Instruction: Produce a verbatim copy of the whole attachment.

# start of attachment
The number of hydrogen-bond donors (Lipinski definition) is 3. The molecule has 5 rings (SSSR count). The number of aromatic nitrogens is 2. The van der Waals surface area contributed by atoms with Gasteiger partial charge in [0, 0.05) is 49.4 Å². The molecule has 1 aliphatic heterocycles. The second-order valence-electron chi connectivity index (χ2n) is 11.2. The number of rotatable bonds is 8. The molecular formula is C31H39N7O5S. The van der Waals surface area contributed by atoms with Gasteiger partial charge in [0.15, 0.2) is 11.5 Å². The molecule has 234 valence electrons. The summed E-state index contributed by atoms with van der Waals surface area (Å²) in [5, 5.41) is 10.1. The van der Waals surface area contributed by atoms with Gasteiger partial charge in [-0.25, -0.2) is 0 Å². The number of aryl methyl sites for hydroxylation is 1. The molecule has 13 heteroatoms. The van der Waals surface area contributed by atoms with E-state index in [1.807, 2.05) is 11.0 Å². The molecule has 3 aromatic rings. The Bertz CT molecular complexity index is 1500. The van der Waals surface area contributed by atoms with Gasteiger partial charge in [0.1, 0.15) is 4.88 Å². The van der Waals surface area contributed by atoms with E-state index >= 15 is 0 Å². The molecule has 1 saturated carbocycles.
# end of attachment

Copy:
The number of hydrogen-bond donors (Lipinski definition) is 3. The molecule has 5 rings (SSSR count). The number of aromatic nitrogens is 2. The van der Waals surface area contributed by atoms with Gasteiger partial charge in [0, 0.05) is 49.4 Å². The molecule has 1 aliphatic heterocycles. The second-order valence-electron chi connectivity index (χ2n) is 11.2. The number of rotatable bonds is 8. The molecular formula is C31H39N7O5S. The van der Waals surface area contributed by atoms with Gasteiger partial charge in [0.15, 0.2) is 11.5 Å². The molecule has 234 valence electrons. The summed E-state index contributed by atoms with van der Waals surface area (Å²) in [5, 5.41) is 10.1. The van der Waals surface area contributed by atoms with Gasteiger partial charge in [-0.25, -0.2) is 0 Å². The number of aryl methyl sites for hydroxylation is 1. The molecule has 13 heteroatoms. The van der Waals surface area contributed by atoms with E-state index in [1.807, 2.05) is 11.0 Å². The molecule has 3 aromatic rings. The Bertz CT molecular complexity index is 1500. The van der Waals surface area contributed by atoms with Gasteiger partial charge in [0.1, 0.15) is 4.88 Å². The van der Waals surface area contributed by atoms with E-state index >= 15 is 0 Å². The molecule has 1 saturated carbocycles.